CPAP May Ease Depression

By Ed Susman, Contributing Writer, MedPage Today

Published: June 14, 2012.
Reviewed by Zalman S. Agus, MD; Emeritus Professor, Perelman School of Medicine at the University of Pennsylvania and Dorothy Caputo, MA, BSN, RN, Nurse Planner

Obstructive sleep apnea patients who use — or even try to use — continuous positive airway pressure (CPAP) devices appear to reduce their overall depressive symptom scores, researchers said here.

In every category measured, patients reduced depressive symptoms, even if they were not using the CPAP devices as prescribed, Charles Bae, MD, of the Cleveland Clinic College of Medicine at Case Western Reserve University told attendees at the annual meeting of the Associated Professional Sleep Societies. [Read more…]

CPAP for Sleep Apnea May Prevent New Hypertension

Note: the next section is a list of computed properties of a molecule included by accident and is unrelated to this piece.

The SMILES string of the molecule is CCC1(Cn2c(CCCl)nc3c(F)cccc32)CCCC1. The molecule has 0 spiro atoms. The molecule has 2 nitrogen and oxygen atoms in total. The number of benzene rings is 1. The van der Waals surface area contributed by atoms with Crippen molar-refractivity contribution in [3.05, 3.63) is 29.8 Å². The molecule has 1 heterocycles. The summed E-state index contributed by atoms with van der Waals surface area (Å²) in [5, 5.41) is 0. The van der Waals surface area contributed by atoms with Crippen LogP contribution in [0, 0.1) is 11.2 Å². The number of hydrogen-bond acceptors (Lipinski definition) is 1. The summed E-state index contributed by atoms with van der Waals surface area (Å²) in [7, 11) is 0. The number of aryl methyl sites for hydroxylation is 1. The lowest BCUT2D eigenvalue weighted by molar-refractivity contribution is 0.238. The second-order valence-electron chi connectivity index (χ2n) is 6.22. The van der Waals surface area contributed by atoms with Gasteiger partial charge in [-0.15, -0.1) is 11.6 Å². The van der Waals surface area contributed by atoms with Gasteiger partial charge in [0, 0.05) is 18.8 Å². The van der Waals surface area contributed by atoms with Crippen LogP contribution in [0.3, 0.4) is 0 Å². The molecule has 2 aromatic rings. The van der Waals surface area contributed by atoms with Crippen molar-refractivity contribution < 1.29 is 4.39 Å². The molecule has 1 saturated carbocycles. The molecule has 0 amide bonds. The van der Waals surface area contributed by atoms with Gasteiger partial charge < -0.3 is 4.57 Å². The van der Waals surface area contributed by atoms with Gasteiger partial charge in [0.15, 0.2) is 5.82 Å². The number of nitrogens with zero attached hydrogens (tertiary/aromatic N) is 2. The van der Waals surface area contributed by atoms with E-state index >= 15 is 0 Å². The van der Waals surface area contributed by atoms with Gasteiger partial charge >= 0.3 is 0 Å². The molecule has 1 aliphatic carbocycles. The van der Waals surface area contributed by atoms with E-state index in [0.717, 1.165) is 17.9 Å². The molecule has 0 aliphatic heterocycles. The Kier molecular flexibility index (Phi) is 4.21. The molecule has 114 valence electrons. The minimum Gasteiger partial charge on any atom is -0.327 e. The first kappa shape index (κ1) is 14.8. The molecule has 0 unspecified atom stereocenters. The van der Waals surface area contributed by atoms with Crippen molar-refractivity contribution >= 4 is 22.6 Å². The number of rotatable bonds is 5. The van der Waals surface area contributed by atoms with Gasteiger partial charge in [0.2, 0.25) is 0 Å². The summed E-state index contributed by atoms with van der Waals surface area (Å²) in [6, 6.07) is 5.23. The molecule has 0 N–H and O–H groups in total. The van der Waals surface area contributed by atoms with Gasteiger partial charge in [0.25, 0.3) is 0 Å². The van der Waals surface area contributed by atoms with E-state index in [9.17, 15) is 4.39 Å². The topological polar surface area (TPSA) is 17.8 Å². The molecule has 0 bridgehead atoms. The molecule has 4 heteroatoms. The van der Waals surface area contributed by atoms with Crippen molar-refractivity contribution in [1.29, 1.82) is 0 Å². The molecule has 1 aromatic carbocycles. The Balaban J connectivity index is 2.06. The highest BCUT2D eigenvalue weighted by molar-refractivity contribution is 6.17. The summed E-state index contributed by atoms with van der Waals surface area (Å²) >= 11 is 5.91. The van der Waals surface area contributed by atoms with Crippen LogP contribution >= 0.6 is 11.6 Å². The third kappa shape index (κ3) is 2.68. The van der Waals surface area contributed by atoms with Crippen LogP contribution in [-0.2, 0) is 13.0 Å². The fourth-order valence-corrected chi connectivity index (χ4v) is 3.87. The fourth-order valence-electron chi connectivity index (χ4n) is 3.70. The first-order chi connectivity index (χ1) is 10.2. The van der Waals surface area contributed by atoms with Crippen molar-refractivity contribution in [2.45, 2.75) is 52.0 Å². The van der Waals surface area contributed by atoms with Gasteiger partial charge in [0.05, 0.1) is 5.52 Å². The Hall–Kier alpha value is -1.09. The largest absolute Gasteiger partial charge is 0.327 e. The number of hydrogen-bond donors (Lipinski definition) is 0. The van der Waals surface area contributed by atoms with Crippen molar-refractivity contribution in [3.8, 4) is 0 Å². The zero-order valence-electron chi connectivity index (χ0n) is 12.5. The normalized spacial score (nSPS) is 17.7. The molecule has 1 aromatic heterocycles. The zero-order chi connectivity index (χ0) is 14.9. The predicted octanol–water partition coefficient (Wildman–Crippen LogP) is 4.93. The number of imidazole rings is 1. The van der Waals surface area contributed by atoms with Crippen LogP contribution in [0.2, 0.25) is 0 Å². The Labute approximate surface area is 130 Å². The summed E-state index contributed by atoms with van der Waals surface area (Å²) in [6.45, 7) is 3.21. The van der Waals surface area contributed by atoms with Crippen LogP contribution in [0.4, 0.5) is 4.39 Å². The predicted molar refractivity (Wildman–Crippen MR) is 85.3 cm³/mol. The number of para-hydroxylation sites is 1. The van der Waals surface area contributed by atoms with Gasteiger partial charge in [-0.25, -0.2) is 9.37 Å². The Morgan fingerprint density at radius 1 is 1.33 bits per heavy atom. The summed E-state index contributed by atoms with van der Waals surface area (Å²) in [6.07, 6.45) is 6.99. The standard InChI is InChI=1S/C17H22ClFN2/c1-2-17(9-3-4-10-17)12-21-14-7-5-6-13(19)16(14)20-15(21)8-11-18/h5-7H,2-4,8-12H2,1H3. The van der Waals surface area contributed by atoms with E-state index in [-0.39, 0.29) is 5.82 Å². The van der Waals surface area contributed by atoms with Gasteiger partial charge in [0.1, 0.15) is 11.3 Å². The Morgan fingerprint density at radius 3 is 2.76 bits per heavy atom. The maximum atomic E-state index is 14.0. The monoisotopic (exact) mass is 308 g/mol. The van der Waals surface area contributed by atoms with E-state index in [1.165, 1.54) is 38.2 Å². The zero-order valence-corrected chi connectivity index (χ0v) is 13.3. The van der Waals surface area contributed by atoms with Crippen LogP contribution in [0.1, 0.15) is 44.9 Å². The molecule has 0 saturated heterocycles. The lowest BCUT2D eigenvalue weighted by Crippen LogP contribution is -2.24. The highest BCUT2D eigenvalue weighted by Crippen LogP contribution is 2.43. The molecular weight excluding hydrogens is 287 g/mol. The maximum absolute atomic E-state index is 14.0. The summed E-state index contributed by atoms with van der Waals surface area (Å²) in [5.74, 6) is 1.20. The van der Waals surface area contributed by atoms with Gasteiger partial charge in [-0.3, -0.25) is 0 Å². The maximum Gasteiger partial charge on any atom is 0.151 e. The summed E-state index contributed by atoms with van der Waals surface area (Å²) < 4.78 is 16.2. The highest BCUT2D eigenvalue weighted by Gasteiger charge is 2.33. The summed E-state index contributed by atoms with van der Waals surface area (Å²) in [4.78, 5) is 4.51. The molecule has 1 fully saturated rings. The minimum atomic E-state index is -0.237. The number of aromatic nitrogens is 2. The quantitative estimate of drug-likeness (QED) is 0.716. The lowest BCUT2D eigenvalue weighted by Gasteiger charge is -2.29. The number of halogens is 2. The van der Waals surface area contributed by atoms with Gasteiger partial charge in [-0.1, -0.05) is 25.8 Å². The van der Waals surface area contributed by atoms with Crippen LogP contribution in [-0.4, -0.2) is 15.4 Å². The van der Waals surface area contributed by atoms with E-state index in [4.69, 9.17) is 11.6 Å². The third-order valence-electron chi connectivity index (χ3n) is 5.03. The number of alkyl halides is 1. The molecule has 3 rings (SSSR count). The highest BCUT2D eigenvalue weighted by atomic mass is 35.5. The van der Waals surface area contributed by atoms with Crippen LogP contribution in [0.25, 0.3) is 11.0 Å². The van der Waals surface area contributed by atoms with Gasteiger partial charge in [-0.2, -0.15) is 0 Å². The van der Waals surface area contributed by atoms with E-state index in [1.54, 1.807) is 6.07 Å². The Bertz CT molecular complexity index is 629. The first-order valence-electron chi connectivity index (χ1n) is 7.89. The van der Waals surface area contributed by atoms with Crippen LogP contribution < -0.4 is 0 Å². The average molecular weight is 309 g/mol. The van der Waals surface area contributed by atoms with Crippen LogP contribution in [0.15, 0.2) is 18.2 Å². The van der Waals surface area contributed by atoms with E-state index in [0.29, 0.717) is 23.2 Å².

May 23, 2012 — A pair of studies released this week confirm an association between obstructive sleep apnea (OSA) and hypertension, and hint that adherent continuous positive airway pressure (CPAP) therapy may reduce the risk for new-onset hypertension.

Vishesh K. Kapur, MD, MPH, and Edward M. Weaver, MD, MPH, both from the University of Washington in Seattle, add that treatment of OSA “may not only reduce blood pressure (although modestly on average), but if confirmed by future studies also may prevent hypertension in at-risk patients. Thus, OSA deserves attention in patients with or at risk of developing hypertension as a potentially treatable cause of hypertension as well as other clinically important outcomes.”

A Modifiable Risk Factor

In their paper, José M. Marin, MD, from the Hospital Universitario Miguel Servet in Zaragoza, Spain, and colleagues report results of an observational cohort study of 1889 adults without hypertension referred for polysomnography between January 1, 1994, and December 31, 2000. [Read more…]